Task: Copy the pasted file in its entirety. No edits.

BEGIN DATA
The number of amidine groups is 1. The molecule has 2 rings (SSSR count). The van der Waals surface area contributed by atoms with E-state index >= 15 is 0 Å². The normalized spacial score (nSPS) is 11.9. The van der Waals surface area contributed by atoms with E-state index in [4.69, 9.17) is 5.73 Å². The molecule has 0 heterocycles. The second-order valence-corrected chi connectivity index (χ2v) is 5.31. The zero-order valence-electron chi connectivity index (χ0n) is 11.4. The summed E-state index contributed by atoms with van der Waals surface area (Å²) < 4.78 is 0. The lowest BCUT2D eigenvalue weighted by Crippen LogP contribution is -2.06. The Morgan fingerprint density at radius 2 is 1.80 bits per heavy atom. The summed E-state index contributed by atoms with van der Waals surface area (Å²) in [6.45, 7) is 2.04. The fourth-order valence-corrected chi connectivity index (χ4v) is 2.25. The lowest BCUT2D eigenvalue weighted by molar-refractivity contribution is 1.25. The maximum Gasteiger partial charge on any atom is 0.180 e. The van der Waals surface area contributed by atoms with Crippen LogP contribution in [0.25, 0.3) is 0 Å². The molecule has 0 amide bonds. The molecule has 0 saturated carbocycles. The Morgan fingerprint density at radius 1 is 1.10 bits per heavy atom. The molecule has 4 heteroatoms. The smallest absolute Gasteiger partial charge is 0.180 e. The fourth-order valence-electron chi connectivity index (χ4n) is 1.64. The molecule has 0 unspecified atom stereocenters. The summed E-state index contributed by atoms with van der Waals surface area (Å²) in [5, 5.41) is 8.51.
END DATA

The number of amidine groups is 1. The molecule has 2 rings (SSSR count). The van der Waals surface area contributed by atoms with E-state index >= 15 is 0 Å². The normalized spacial score (nSPS) is 11.9. The van der Waals surface area contributed by atoms with E-state index in [4.69, 9.17) is 5.73 Å². The molecule has 0 heterocycles. The second-order valence-corrected chi connectivity index (χ2v) is 5.31. The zero-order valence-electron chi connectivity index (χ0n) is 11.4. The summed E-state index contributed by atoms with van der Waals surface area (Å²) < 4.78 is 0. The lowest BCUT2D eigenvalue weighted by Crippen LogP contribution is -2.06. The Morgan fingerprint density at radius 2 is 1.80 bits per heavy atom. The summed E-state index contributed by atoms with van der Waals surface area (Å²) in [6.45, 7) is 2.04. The fourth-order valence-corrected chi connectivity index (χ4v) is 2.25. The lowest BCUT2D eigenvalue weighted by molar-refractivity contribution is 1.25. The maximum Gasteiger partial charge on any atom is 0.180 e. The van der Waals surface area contributed by atoms with Crippen LogP contribution in [0.25, 0.3) is 0 Å². The molecule has 0 amide bonds. The molecule has 0 saturated carbocycles. The Morgan fingerprint density at radius 1 is 1.10 bits per heavy atom. The molecule has 4 heteroatoms. The smallest absolute Gasteiger partial charge is 0.180 e. The fourth-order valence-electron chi connectivity index (χ4n) is 1.64. The molecule has 0 unspecified atom stereocenters. The summed E-state index contributed by atoms with van der Waals surface area (Å²) in [5, 5.41) is 8.51.